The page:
The Cold, Hard Facts of Crystallized Honey

Is That Candy or Honey? 

Have you ever noticed your honey looking a little lumpy or firm like a piece of candy? You may have even seen little white flecks floating in it. Before you do anything impulsive, don’t throw it out! Your honey is not bad; it’s just changing. It’s crystallized honey, and it’s totally natural.

We take pleasure in watching seasons change. Every autumn, we enjoy the vibrant hues of darkening leaves and the evolving temperatures that come with them. Even though the leaves eventually fall, we know nature is going through healthy changes. Honey has a similar natural process that we can enjoy watching – crystallization. Those little lumps or white flecks you see are a sign that your honey is as close to natural as possible!

Here are a few go-to facts to help you navigate the world of crystallized honey.


When honey crystallizes, it’s still good to eat and sweet as ever! In fact, the crystals prove that your honey is high quality and hasn’t been processed. It means that the pollen hasn’t been filtered out and your honey hasn’t been damaged by pasteurization.  Nate’s raw & unfiltered honey is more likely to crystallize, because we do not heat our honey at high temperatures (or pasteurize). Temperatures lower than 50 degrees Fahrenheit (10 degrees Celsius) can cause crystallization. During those cold winter months, the honey in your cabinet might begin to crystallize because of the lower temperatures. You might see white flecks not only out your window but in your honey, too. This crystallization even happens in the hive in colder temperatures. But for those of us who like to keep our honey slippery smooth, fill a bowl with warm water and let your bottle rest until the crystals dissipate. Be sure not to microwave your honey, because the heat will destroy the natural goodness of raw & unfiltered honey.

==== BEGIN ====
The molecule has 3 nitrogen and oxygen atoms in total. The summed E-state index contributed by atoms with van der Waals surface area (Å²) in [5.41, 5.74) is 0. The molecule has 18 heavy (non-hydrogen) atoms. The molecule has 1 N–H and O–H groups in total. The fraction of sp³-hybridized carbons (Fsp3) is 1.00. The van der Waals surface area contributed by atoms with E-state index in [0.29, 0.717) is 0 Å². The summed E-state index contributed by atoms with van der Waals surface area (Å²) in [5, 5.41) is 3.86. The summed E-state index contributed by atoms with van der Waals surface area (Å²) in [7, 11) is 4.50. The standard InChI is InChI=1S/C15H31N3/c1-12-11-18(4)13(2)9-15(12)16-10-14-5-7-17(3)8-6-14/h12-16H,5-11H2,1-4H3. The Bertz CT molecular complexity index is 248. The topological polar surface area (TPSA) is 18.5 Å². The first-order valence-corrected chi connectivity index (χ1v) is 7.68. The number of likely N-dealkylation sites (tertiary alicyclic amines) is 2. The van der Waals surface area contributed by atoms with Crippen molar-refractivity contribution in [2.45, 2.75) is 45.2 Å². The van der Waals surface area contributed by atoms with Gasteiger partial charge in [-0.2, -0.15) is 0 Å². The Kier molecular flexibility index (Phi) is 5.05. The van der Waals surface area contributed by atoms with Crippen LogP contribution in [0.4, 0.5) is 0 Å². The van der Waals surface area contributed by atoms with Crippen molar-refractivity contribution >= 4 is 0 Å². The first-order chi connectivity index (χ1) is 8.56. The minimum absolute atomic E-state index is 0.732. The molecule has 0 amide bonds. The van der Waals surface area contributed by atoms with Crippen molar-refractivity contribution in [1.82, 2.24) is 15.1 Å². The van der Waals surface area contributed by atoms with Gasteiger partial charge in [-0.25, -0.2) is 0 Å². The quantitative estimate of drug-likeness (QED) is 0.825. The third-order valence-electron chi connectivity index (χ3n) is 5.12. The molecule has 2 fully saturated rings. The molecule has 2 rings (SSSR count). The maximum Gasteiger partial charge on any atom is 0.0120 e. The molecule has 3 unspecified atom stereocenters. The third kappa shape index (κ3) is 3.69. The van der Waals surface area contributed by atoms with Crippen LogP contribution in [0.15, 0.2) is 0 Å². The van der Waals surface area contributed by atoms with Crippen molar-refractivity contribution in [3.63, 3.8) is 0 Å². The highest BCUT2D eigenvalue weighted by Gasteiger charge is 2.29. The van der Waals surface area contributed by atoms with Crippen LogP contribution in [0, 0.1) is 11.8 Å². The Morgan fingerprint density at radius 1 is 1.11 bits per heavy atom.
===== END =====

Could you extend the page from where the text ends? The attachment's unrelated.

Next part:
Glucose and fructose. These two best friends play a key role in crystallization. When bees hop from flower to flower, they’re collecting rich nectar. That nectar is made up of two sugars: glucose and fructose. After collection, the bees will drop off the nectar at their hive where it becomes honey. Different flower nectars have different ratios, and the crystals in your honey will reflect those different ratios. Honey from sunflowers and clovers crystallize quicker, while maple and eucalyptus honey changes slower. Who knew, right!?


The final factor is pollen. Pollen is simply a side effect of the bees’ honey making process. While bees collect nectar, they can rub their fuzzy little bodies on the flower’s pollen, and it can find its way into the honey. It’s important to keep pollen in your honey to test where it came from. Pollen also ensures that your honey hasn’t been processed. With pollen in honey, the little particles provide a base for crystallization to begin.

Whether you like to spread your honey crystals over toast or let your honey slip into your Earl Grey, know that your crystallized honey is undergoing a natural process. When it comes to crystallization, let Mother Nature do her thing and know that your Nate’s raw and unfiltered honey embodies her wonders. Embrace the changes!

Want to learn more about honey and the many ways it can sweeten your day? Read our post 8 Foods to Pair with Honey or download our ebook Choose Real Honey.

Relentless Quality.
Ridiculously Good Taste.
Confidently, the Most Trusted Honey.